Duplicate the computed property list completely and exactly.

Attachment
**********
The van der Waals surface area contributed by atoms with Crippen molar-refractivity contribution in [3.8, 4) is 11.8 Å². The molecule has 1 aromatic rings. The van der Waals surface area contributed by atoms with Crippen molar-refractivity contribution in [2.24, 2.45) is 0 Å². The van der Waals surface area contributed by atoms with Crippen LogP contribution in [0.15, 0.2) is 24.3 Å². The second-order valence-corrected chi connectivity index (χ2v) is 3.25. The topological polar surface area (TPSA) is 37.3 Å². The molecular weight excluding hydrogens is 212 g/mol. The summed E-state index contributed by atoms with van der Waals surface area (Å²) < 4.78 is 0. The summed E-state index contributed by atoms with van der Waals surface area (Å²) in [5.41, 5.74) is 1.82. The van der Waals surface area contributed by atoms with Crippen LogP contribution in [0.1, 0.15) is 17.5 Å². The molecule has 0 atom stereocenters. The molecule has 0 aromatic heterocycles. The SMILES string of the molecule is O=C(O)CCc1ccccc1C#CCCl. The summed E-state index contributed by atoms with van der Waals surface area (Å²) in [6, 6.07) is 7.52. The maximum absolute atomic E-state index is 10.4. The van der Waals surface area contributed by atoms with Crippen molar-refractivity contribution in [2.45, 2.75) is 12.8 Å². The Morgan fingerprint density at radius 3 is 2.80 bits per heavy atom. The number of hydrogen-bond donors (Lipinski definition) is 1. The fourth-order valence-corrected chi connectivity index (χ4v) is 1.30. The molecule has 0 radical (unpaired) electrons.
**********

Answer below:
The van der Waals surface area contributed by atoms with Crippen molar-refractivity contribution in [3.8, 4) is 11.8 Å². The molecule has 1 aromatic rings. The van der Waals surface area contributed by atoms with Crippen molar-refractivity contribution in [2.24, 2.45) is 0 Å². The van der Waals surface area contributed by atoms with Crippen LogP contribution in [0.15, 0.2) is 24.3 Å². The second-order valence-corrected chi connectivity index (χ2v) is 3.25. The topological polar surface area (TPSA) is 37.3 Å². The molecular weight excluding hydrogens is 212 g/mol. The summed E-state index contributed by atoms with van der Waals surface area (Å²) < 4.78 is 0. The summed E-state index contributed by atoms with van der Waals surface area (Å²) in [5.41, 5.74) is 1.82. The van der Waals surface area contributed by atoms with Crippen LogP contribution in [0.1, 0.15) is 17.5 Å². The molecule has 0 atom stereocenters. The molecule has 0 aromatic heterocycles. The SMILES string of the molecule is O=C(O)CCc1ccccc1C#CCCl. The summed E-state index contributed by atoms with van der Waals surface area (Å²) in [6, 6.07) is 7.52. The maximum absolute atomic E-state index is 10.4. The van der Waals surface area contributed by atoms with Crippen molar-refractivity contribution in [2.45, 2.75) is 12.8 Å². The Morgan fingerprint density at radius 3 is 2.80 bits per heavy atom. The number of hydrogen-bond donors (Lipinski definition) is 1. The fourth-order valence-corrected chi connectivity index (χ4v) is 1.30. The molecule has 0 radical (unpaired) electrons.